Unfortunately, Morton was on the wrong side of history on both his Super Bowl stints as he lost for both the Dallas Cowboys (Super Bowl V) and the Broncos (Super Bowl XII).

Morton would shrug off his second Super Bowl defeat though and would continue to impress as the Broncos’ main playmaker. In six seasons in Denver, Morton would score a total of 74 touchdowns and a total of 11,895 passing yards which puts him third all-time in passing yards in team history. For everything he did for the franchise, we was also inducted to the Broncos Ring of Fame in 1988, a few years after he hung his cleats.

2. Champ Bailey (2004)

With the entire city still reeling from a crushing 41-10 defeat from Peyton Manning and the Indianapolis Colts in the 2003 NFL playoffs, the team knew they had to make some moves to build on the momentum they were on. In a deal with the Washington Football Team, the Broncos shipped out running back Clinton Portis and a second-rounder for star cornerback Champ Bailey, which gave Denver instant results.

The former All-American came up huge as one of the biggest anchors in the Broncos’ defensive unit for the next decade. He would be named to the first-team All-Pro for his first three years with the franchise and would also be the league’s interception leader in 2006. Bailey would continue his run as one of the best cornerbacks in the league and, in 2012, he would make it to his 12th Pro Bowl selection, which extended his own record for most Pro Bowl appearances by any cornerback in the history of the league.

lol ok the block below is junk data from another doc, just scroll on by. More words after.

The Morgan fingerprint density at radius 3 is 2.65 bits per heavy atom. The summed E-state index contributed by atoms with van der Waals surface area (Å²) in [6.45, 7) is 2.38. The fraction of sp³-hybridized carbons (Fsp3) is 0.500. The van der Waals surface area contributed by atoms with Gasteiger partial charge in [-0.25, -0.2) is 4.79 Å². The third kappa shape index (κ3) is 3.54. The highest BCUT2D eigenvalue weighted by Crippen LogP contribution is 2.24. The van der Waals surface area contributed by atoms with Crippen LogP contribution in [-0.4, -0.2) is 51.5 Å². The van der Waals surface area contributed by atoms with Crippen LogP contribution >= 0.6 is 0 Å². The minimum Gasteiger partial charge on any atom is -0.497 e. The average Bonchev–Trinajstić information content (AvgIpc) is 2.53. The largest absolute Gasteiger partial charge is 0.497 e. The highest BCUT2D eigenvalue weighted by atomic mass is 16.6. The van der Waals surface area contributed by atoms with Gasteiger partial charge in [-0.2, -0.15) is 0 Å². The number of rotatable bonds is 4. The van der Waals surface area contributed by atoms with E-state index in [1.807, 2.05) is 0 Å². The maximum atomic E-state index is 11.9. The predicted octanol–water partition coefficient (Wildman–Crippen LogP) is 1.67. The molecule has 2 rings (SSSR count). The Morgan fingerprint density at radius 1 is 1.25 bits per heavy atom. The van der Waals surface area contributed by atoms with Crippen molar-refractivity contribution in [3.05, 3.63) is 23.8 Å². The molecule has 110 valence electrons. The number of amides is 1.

His farewell season with the Broncos ended on a bittersweet note as he was sidelined by a foot injury all season long. Though he was able to come back and play for his first-ever title game in Super Bowl XLVIII, the Broncos suffered an emphatic 43-8 loss to the Seattle Seahawks.

1. John Elway (1983)

Was this even a surprise?

After a controversial standstill with the Baltimore Colts, which almost pushed him to a MLB stint with the New York Yankees, iconic quarterback John Elway was finally acquired by the Broncos for guard Chris Hinton, QB Mark Herrmann and a future first-round pick. This, as it stands, is by far the best trade in franchise history and it’s not even debatable.

Elway was one of the most attractive prospects coming into the league at that time and it actually took a while before the quarterback proved that he was indeed worth all the hype. Though the Broncos were in championship contenders in his early years, Elway couldn’t go over the hump as he suffered painful three Super Bowl losses in his first seven seasons in Denver.

Fortunately, all these setbacks only made the Hall of Famer even stronger and finally won it all in Super Bowl XXXII. The nine-time Pro Bowler would lead the Broncos to another championship run the year after and successfully won a back-to-back Super Bowl ring in 1998. Elway also finally won the Super Bowl MVP trophy in his fifth and last Super Bowl appearance. After the win, Elway wanted to finish on top and retired after 16 celebrated seasons with the Broncos.

If two Lombardis aren’t impressive enough, Elway also was league MVP as a Bronco in 1987, a passing yards leader (1993) and was part of both the NFL 1990’s All-Decade Team as well as the NFL 100th Anniversary All-Time Team. Elway stands as the Broncos’ all-time passing leader with 51,475 passing yards and 300 passing TDs.